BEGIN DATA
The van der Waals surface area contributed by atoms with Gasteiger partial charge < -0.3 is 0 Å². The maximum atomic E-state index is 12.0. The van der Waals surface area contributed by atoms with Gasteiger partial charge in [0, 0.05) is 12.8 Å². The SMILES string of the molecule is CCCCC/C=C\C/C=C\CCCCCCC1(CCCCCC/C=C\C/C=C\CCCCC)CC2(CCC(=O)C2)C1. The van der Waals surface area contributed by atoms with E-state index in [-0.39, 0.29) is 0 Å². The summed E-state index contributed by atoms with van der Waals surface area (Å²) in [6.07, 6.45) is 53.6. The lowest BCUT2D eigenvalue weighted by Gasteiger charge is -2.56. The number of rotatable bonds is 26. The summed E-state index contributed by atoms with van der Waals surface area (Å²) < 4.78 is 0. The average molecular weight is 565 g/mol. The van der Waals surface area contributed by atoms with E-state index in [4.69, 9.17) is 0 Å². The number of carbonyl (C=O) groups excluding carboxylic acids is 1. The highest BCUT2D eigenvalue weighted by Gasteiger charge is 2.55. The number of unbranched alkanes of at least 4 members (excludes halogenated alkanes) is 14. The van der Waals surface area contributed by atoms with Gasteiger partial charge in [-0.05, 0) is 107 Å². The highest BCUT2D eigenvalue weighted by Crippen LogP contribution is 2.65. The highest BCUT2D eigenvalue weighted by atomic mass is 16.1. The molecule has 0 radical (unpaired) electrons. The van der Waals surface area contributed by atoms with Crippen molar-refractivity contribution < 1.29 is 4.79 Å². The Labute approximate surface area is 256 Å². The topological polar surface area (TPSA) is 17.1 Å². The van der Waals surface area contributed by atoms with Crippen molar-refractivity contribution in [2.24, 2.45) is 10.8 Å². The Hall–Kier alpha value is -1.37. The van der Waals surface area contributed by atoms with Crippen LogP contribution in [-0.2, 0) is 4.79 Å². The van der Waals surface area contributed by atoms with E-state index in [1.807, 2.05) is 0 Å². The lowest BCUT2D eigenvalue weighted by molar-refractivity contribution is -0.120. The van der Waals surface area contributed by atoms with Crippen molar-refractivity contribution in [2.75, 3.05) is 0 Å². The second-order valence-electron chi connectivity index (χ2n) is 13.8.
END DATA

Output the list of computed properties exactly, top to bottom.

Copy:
The van der Waals surface area contributed by atoms with Gasteiger partial charge < -0.3 is 0 Å². The maximum atomic E-state index is 12.0. The van der Waals surface area contributed by atoms with Gasteiger partial charge in [0, 0.05) is 12.8 Å². The SMILES string of the molecule is CCCCC/C=C\C/C=C\CCCCCCC1(CCCCCC/C=C\C/C=C\CCCCC)CC2(CCC(=O)C2)C1. The van der Waals surface area contributed by atoms with E-state index in [-0.39, 0.29) is 0 Å². The summed E-state index contributed by atoms with van der Waals surface area (Å²) in [6.07, 6.45) is 53.6. The lowest BCUT2D eigenvalue weighted by Gasteiger charge is -2.56. The number of rotatable bonds is 26. The summed E-state index contributed by atoms with van der Waals surface area (Å²) < 4.78 is 0. The average molecular weight is 565 g/mol. The van der Waals surface area contributed by atoms with E-state index in [4.69, 9.17) is 0 Å². The number of carbonyl (C=O) groups excluding carboxylic acids is 1. The highest BCUT2D eigenvalue weighted by Gasteiger charge is 2.55. The number of unbranched alkanes of at least 4 members (excludes halogenated alkanes) is 14. The van der Waals surface area contributed by atoms with Gasteiger partial charge in [-0.05, 0) is 107 Å². The highest BCUT2D eigenvalue weighted by Crippen LogP contribution is 2.65. The highest BCUT2D eigenvalue weighted by atomic mass is 16.1. The molecule has 0 radical (unpaired) electrons. The van der Waals surface area contributed by atoms with Crippen molar-refractivity contribution < 1.29 is 4.79 Å². The Labute approximate surface area is 256 Å². The topological polar surface area (TPSA) is 17.1 Å². The van der Waals surface area contributed by atoms with Crippen molar-refractivity contribution in [2.24, 2.45) is 10.8 Å². The Hall–Kier alpha value is -1.37. The van der Waals surface area contributed by atoms with Crippen LogP contribution in [-0.2, 0) is 4.79 Å². The van der Waals surface area contributed by atoms with E-state index in [1.807, 2.05) is 0 Å². The lowest BCUT2D eigenvalue weighted by molar-refractivity contribution is -0.120. The van der Waals surface area contributed by atoms with Crippen molar-refractivity contribution in [2.75, 3.05) is 0 Å². The second-order valence-electron chi connectivity index (χ2n) is 13.8.